I read through the pages of ads laughing at much of the wording. “Sincere couple seeks others interested in topics written in this newspaper”. Today we would have said “Kinky couple seeks other kinky folk for fun, games and who knows what else”. But I did understand just how radical these pages probably were, especially in the 1950’s.

I was shown the ad that had brought two people I adored together. Then the greatest “in crowd” secret was revealed. My owner bent the paper vertically in half and put it into her purse with only the top third of the paper showing.

If all you saw was the newspapers logo and name, your first thought as an observer would be that the person carrying the purse or briefcase was somehow connected to the justice profession; lawyer, judge, legal secretary. “This is how we met each other.” she went on to say. “Those who knew, KNEW!” WOW! I was holding the forerunner to the hanky code. This was how flagging was done decades ago. 

Many years later I was asked to come and speak in Toronto. The promoters asked me what I wanted as my fee for the appearance. At the time I was on the board of directors of the Leather Archives and Museum. I knew that one of my mentors, Tony DeBlase, and another good friend and fellow board member would give much to get their hands on an original copy of the Justice Weekly. That is what I asked as my fee; a copy the paper.

On my arrival I was presented with not one, but fifty issues. Each had been copied and the original preserved. I made three sets of these precious copies; one for myself, one for Tony and one for Gayle with the Archives getting the originals. Over the years I have added to the number of copies found.

Now seventy copies are in the library for a all to view.

Points of View:

Kink & The Next Generation Perspectives – by Jaki Grier

Disclaimer: I don’t have authority to speak for everyone who identifies as kink or The Next Generation. Nor do I believe my definitions for both groups are universally accepted. However, as a person under 35 who is navigating the kink community, I have noticed a disconnect that really boils down to failing to understand the opposite point-of-view. My goal is to take situations and phrases then give a side-by-side explanation of both group’s perspective about the subject.


A TNG Perspective on Labels

I meet someone new and I give them my label. We all do it. “I’m Master’s pet.” or “I am a sadist and a Dominant.” After I say my label, then this person sits there and tells me all the ways that I’m not a “real” whatever because that’s not what that word means. Then they give me dictionary definitions, their opinions or personal anecdotes all meant to give me evidence that what I choose to call myself is wrong.

They give this information like I’m going to jump up and say, “Thank you, stranger! Thank you for knowing me better than I know myself!.” And it frustrates me to no end.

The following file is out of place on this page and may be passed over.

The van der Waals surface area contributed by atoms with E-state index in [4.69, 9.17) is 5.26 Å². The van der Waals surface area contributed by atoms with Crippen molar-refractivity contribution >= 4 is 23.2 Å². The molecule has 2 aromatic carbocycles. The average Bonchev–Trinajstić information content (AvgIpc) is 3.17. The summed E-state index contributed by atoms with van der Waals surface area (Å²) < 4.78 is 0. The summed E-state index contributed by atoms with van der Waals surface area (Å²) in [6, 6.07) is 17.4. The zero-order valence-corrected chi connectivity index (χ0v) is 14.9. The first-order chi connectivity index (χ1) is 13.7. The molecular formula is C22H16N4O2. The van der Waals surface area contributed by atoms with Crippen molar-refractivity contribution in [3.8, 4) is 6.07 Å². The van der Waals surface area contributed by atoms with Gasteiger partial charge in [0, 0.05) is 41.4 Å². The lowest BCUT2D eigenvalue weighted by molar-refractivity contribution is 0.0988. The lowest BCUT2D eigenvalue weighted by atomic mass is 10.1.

Then there are times when I meet some person who claims to be One Thing that to me looks like Something Else. Most times I don’t say anything. But sometimes I give books, information, and tales about my life to illustrate the nuisances of That Label. And it’s the same thing isn’t it? Haven’t we all done this? Why do we feel comfortable imparting wisdom to others but get upset when people question us?

When you break it down, it comes to one question. “What does That Label mean to you?” Asking this is a beautiful way to find out WHY someone choose that word. Even if you don’t agree with the 18 year old who calls himself a Master, would you feel less angry when you find out it’s because he has to be the parent in his home?

Maybe a Master to him means a caretaker who protects his family. You may feel differently about him. You are beginning to understand him. Or if she tells you she is a slave because she feels most loved when she is needed? It may resonate with you or it might not. You don’t have to agree with it to appreciate their reason.

What would you think about the Master who tells you they feel a strong need to serve? Or the slave who is a natural leader?

We defy expectations all the time. We’re all made up of our memories and experiences. We make a little pile of them and say, “This pile is This Label.” And people come by and want to argue the semantics for our personality filing system.

This is not to say that words shouldn’t have concise definitions that promote clarity. A label is supposed to be a shorthand method of expressing larger ideas. Yet, some things are more difficult to define.

No one will ever 100% agree how to define “chair” but does that stop you from enjoying a rest in a comfortable recliner? You might not be able to encompass everything that “chair” means but you sure as hell know when you’re sitting on the floor.

Agreement doesn’t mean people are compatible and the reverse is just as true. Even if you change someone’s mind, what then? Do they fall into your arms? Are you destined for a deeper relationship? No, you’ve just come to

an agreement about a definition. Nothing more. You don’t lose anything from having different definitions. But you gain so much when you ask questions. Labels are these funny little word-boxes we create to hold aspects of who we are and the only way to understand the contents is to peek inside.